A new report from eMarketer indicates that companies are spending more than ever on digital video ads.
According to the report, digital video ad spending is predicted to reach $27.82 billion in 2018 alone: a 30% rate of growth.
At that figure, eMarketer says, budget spent on video ads will make up a quarter of all digital ad spend in the U.S. -- compared to digital ad formats like static or animated images, or text-based ads.
But where, exactly, is that money going? And what's responsible for the uptick in companies buying digital video ads? We had a closer look at the report and collected some of our own data to find out.
Where Is the Ad Spend Going?
Much of this spending appears to be going in the direction of video ads on social media networks.
Looking at the combined video ad spend on Facebook, Snapchat, and Twitter in the U.S., Facebook is taking the lead -- earning about 87% of the total. That includes video ad revenue earned on Instagram, which is owned by Facebook.
In terms of all U.S. video ad spending -- within social media and beyond -- Facebook earns 24.5% of the total.
Interestingly, eMarketer doesn't include YouTube in total social media video ad spend -- but does point out that the video-sharing platform, which is owned by Google, is expected to earn $3.36 billion in video ad revenue this year.
That's less than half the amount expected to be earned by Facebook ($6.81 billion).
Why Video Ads?
To figure out what might be responsible for this growth in digital video ad spend, we wanted to take a closer look at consumer buying behavior. We asked 850 internet users across the U.S., UK, and Canada: Which ad format is most likely to lead you to purchase an item online?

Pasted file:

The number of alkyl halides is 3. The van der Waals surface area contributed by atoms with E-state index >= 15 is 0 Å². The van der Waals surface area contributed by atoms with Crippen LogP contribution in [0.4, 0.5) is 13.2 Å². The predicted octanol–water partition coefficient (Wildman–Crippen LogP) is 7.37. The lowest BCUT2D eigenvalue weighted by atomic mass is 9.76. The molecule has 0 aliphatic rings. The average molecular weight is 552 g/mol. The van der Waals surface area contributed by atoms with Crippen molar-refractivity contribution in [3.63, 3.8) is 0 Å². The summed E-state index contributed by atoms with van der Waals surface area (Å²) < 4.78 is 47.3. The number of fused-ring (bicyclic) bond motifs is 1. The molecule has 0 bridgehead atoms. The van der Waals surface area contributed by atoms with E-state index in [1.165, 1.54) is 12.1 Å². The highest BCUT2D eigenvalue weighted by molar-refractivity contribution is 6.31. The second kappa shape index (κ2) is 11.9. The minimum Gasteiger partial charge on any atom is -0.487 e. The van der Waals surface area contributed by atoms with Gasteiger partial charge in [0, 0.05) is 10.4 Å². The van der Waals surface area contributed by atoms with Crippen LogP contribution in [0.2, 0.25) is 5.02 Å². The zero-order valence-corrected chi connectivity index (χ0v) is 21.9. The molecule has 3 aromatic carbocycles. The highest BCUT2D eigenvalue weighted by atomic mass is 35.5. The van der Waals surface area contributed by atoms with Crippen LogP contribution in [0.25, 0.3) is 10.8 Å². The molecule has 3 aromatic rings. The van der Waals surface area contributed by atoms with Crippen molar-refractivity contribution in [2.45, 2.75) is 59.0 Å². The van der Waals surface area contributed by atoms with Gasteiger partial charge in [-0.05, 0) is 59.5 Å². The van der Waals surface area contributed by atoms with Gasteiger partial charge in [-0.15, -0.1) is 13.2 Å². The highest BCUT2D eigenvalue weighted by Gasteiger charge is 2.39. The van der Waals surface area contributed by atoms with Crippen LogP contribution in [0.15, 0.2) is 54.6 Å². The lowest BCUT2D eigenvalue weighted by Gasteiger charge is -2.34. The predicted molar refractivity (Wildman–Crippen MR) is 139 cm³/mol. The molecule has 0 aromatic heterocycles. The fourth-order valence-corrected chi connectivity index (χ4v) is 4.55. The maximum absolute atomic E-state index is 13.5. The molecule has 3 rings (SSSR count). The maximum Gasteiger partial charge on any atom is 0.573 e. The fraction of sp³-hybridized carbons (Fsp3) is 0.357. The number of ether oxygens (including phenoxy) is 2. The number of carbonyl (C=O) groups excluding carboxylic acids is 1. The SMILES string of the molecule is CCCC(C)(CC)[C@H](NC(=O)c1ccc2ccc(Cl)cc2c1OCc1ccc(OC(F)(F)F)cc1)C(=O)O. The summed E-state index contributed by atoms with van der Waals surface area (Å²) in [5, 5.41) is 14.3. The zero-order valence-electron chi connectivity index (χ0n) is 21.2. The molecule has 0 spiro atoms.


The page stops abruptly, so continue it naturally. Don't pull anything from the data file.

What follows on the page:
Nearly half of all respondents indicated that they're most likely to purchase an item online after seeing a video ad, over all other ad formats.
That could be one deciding factor for businesses in deciding where to allocate their ad budgets: a higher return on investment, or conversion to purchase, on video ads over other formats. And while that number might look different for each business, 64% of consumers are generally more likely to buy a product onlineafter watching a video.
A Better Ad Experience
That could be because video ads are more likely to actually show the user how a product or service is used. Text ads can also be used to explain -- but word count on these ads can be highly constrained, leaving advertisers with little real estate to capture the user's attention. Image ads can show users how a product or service might benefit them, but only with a single snapshot.
Videos, however, can go a bit further in showing the viewer how a brand might fill a previously unmet need. They can capture multiple moments in a visual way that's more engaging, and allows the user to imagine herself in the same situation.
Plus, more social networks are increasingly creating more ways for businesses to allow users to natively buy an advertised product (or book an advertised service) within the app.
Finally, let's dig into that concept of a native, seamless experience. Video ads that appear on social media often do so within the same feeds that we might be scrolling for fun, or out of curiosity and boredom. In that capacity, video ads come more naturally, as opposed to something like a traditional TV (video) commercial break -- where the fact that we're viewing an ad is a bit more salient.
Plus, unlike TV video ads, social video ads allow the user to take immediate action on the ad, on the same device where they're viewing it -- to make a purchase.
"Marketers rely on in-feed video ads to capture users’ attention and build brand awareness," said eMarketer principal analyst Debra Aho Williamson in the report. It echoes the sentiment that the users are more likely to respond to an ad that exists within something they're already doing -- making it easier for them to to become customers.
Of course, the same principles apply to video ads as they do to good content: be relevant, helpful, and meet users where they are.
Originally published Oct 11, 2018 4:26:09 PM, updated December 11 2019